Sponsored by Zotec
September 27, 2021 – Healthcare organizations are slipping on their patient satisfaction strategy and research shows that the inability to meet evolving patient needs is putting providers at risk of losing customers, revenue, and their reputations.
“With the rise of high deductible healthcare plans and the average deductible being greater than the average cost of care, the patient now has to pay the bill. When a patient has to pay the bill they will behave more like a consumer and consumers have different expectations of what a bill pay experience should be. Frankly, what they want is a retail experience. A convenient, simple and fast bill pay experience.”
Despite this shift in patient experience, fewer than one in ten healthcare organizations excels in healthcare consumerism, according to the latest data from consulting firm Kaufman Hall. This statistic means that only about 7 percent of organizations have a vision for and have dedicated resources to building infrastructure that aligns with consumer-centric care.
While healthcare organizations have huge hurdles with modernizing processes, their consumers are expecting more from their patient experiences.
Align patient experience with consumer needs
About 83 percent of covered workers have a deductible in their employer-sponsored health plan, up significantly from 70 percent about a decade ago, Kaiser Family Foundation reports. During that time, the average amount of those deductibles has also increased significantly, generating a combined burden that is 111 percent greater on those with employer-sponsored coverage.
With patients owing more out of their own pockets, they have started to expect more from their providers. They are drawing on their experiences in other industries to set those expectations.
Retail, hospitality, airline, and eCommerce are among the industries patients are most familiar with, as well as the industries that are arguably most attuned to consumer needs. These industries are known for their innovations around frictionless consumer experiences, and patients are coming to demand the same type of encounter with their providers, especially when it comes to paying their medical bills.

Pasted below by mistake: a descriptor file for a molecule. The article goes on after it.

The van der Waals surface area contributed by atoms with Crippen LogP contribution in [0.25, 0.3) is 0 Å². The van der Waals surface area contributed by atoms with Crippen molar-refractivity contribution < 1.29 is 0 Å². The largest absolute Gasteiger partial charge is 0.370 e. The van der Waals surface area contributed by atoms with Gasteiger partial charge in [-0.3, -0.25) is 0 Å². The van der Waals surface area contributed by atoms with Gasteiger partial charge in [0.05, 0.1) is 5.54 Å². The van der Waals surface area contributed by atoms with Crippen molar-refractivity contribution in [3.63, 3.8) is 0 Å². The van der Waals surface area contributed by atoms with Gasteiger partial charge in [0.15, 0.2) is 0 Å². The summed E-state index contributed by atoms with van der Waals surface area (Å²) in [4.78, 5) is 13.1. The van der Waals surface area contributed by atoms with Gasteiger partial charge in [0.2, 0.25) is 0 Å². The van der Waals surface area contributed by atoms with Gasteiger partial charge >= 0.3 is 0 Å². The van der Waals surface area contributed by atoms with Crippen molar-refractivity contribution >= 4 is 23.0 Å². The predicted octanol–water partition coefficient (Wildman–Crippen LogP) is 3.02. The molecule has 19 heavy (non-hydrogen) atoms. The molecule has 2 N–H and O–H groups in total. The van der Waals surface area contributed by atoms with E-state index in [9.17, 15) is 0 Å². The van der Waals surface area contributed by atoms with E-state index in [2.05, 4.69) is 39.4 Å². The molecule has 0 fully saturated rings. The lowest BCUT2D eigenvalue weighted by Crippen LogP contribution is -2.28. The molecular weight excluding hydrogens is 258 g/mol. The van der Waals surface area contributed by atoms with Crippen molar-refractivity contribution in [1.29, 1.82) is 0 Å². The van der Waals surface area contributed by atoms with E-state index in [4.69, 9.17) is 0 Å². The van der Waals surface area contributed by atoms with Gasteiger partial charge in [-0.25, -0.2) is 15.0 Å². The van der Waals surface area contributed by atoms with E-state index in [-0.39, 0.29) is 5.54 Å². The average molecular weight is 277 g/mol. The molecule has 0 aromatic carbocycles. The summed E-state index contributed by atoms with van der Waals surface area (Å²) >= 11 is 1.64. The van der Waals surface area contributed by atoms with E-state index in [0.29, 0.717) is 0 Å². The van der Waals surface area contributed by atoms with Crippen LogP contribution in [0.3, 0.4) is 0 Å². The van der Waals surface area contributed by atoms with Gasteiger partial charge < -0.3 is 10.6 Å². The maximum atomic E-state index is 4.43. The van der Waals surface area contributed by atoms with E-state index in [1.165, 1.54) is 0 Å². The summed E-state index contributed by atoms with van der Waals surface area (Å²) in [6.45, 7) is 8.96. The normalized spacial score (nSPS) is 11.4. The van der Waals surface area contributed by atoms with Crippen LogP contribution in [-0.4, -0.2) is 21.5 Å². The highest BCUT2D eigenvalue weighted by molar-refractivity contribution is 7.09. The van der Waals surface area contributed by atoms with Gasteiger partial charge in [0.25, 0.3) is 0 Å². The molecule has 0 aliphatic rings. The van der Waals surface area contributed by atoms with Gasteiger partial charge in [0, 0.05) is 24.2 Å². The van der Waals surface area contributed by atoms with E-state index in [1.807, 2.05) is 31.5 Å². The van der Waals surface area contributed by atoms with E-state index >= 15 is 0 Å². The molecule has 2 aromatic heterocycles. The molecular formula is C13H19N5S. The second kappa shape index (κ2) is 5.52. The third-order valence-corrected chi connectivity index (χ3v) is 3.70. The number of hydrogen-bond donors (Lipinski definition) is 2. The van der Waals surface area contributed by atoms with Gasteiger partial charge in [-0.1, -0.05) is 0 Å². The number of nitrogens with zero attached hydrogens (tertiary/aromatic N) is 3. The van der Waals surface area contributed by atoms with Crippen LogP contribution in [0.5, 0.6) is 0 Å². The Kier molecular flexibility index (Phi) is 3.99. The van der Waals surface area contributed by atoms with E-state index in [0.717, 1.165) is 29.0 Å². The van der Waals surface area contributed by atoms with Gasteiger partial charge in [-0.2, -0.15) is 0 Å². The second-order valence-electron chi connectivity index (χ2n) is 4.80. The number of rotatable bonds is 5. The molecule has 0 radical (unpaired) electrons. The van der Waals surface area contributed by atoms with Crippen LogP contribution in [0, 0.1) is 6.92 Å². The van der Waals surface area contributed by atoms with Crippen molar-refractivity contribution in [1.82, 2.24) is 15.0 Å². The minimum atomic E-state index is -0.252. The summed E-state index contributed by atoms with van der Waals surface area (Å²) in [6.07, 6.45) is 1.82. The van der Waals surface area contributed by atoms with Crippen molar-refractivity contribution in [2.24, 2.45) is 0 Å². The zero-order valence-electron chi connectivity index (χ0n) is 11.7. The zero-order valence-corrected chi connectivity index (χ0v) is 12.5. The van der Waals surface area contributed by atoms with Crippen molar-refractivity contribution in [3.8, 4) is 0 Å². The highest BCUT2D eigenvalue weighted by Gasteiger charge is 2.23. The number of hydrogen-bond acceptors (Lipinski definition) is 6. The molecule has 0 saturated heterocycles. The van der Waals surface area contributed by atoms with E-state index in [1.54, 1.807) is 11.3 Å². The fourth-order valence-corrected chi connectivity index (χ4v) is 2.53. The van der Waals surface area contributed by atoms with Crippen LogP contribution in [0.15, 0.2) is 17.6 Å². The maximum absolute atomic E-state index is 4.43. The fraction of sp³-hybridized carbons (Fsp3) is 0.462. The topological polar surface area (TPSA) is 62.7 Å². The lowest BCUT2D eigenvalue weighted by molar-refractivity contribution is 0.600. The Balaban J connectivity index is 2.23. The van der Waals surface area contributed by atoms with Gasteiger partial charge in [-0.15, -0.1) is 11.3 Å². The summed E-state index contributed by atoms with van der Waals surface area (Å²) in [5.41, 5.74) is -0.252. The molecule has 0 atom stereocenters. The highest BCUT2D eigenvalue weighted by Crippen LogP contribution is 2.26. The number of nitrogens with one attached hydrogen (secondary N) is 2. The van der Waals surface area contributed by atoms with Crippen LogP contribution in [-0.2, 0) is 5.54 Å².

“We are all consumers and we expect the bill to be easy to understand and easy to pay.” McMurray explains.
Data shows that to provide a retail-like patient experience, consumers are seeking self-service options, automated communication options, more payment options, and a digital front door, among other capabilities. Failure to deliver on these capabilities could also delay patient collections for providers and push patients to change doctors even if the clinical aspect of the encounter was satisfactory.
“Patients don’t typically separate the clinical experience from the financial experience,” says Jason Mazeika, Director of Patient Experience at Zotec Partners. “They might have a really good experience with the doctor, but if they have an unsatisfactory financial experience, then they may link the two. They may stop going to that doctor or even leave a bad review on social media or with their friends and family. It’s really important to take a holistic approach, from scheduling, registering, medical encounter, and closing out the balance on the financial side, so the experience is seamless and positive.”
Overcome the challenges of consumer-centric healthcare
Plenty of surveys, reports, and studies have demonstrated the move to healthcare consumerism and a shift in patient experience expectations. Yet, seemingly as many statistics show that healthcare organizations are still behind with fulfilling consumer needs.
To execute a top-tier patient experience, healthcare organizations need to understand the specific needs of their patients, provide those capabilities, and be agile enough to alter their strategy when preferences evolve. After all, a patient experience strategy is not one-size-fits-all.
Each patient goes to a healthcare provider for a specific medical reason or service, so providers may need different payment structures and/or processes to align with each patient’s specific needs during a healthcare encounter.
“Patients have different communication and payment preferences. Providing more options and choices solves most of the inherent needs to personalize bill care,” notes McMurray.
Gathering and tracking patient satisfaction feedback is paramount to finding what payment options your patients want—whether it is digital payment, payment plans, or even a paper bill—as well as delivering omnichannel communication.
Omnichannel patient communication enables patients to connect with their providers through a variety of means, such as online appointment schedulers, digital bill pay and price transparency, and artificial intelligence-driven chatbots, to name a few. The goal of these capabilities is to work together to unify the patient experience from registration to final bill pay.
Tapping technology to optimize patient satisfaction can help healthcare organizations deliver an excellent patient experience while conserving their in-house resources to focus on clinical care, not patient bill payment. In turn, organizations can improve the whole patient experience—not just the financial aspect—while supporting the bottom line.
Published on Patient Engagement HIT here.